Two broken turbine blades in the past three months have citizens in Tipton County concerned about the safety of the Wildcat Wind Farm.
Monday’s Tipton County Board of Commissioners meeting provided a forum for residents to speak out, some in favor of shutting the wind farm down, others stating the latest blade break, caused by lightning, isn’t cause for concern.
The latest blade break on April 2 has reopened debate on wind turbines in Tipton County, where 125 turbines operate in the northeast corner of the county near Windfall.
Board of Commissioners President Phil Heron said the latest blade break doesn’t provide any new evidence to suggest the turbines pose an “imminent danger” to residents.
“If someone can show me that there’s imminent danger, that somebody’s life was in serious danger, then we would shut it down,” he said. “Show me where anybody has gotten hurt or injured on any wind [turbine] road.”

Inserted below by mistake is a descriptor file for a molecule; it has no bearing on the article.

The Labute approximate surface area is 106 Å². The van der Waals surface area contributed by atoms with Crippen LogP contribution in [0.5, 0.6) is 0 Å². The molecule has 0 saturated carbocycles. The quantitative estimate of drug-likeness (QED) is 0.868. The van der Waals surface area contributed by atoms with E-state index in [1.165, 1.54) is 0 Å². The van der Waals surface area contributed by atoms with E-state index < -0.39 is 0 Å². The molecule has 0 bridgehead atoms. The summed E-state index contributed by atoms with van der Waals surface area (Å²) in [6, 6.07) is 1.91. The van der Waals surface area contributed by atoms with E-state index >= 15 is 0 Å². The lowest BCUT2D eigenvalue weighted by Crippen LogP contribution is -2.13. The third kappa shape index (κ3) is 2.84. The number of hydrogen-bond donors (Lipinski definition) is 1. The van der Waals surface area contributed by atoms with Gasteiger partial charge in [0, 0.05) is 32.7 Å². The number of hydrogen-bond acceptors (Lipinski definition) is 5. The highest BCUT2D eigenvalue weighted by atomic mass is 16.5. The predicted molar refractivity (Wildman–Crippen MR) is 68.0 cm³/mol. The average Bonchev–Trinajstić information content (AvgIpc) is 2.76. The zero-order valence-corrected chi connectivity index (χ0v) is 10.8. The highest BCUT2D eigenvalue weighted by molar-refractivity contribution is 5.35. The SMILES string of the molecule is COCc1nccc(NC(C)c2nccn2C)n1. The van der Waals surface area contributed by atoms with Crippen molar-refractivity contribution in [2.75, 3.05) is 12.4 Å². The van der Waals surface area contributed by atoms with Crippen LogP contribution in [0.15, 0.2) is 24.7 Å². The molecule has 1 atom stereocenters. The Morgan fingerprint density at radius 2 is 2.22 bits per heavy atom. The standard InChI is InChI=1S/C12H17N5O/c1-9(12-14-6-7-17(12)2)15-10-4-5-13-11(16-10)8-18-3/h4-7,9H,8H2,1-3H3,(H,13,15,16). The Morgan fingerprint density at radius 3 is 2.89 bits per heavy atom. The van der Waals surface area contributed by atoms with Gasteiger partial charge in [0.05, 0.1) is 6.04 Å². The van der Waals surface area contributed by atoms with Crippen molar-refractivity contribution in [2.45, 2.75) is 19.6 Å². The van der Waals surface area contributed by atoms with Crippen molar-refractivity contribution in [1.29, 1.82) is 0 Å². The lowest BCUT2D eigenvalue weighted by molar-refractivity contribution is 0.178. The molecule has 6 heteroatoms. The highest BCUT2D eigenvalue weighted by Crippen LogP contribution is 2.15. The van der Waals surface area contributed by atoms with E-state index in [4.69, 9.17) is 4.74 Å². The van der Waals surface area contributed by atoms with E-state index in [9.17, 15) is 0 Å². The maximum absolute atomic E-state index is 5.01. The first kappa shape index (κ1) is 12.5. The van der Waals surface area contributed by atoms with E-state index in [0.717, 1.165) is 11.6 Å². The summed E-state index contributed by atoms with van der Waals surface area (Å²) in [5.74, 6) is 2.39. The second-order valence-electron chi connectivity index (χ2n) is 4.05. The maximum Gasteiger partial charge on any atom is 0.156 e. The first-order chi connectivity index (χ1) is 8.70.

Resident Stan Jones said it is the responsibility of the commissioners to step in if future blade breaks put residents in danger.
“The purpose of the [board] is to identify and clarify the needs of the people and ensure the county responds to those needs,” he said.
If the turbines were determined to be dangerous, Tipton County Attorney John Brooke said, commissioners would have the legislative power to shut the wind farm down.
Safety is the latest aspect of the wind farms to be brought under the microscope. Citizens argued another blade break could cause a serious safety risk for farmers, who will spend more time out in the fields this summer.
Resident Heidi Freeman said there are too many questions regarding the safety of the turbines, in addition to the noise issues that continue to plague some farm owners.
“The safety of these people is of importance,” she said. “There will be farmers out in those fields soon. It’s a known fact, even from E.ON, that some places wouldn’t be affected as much as others.”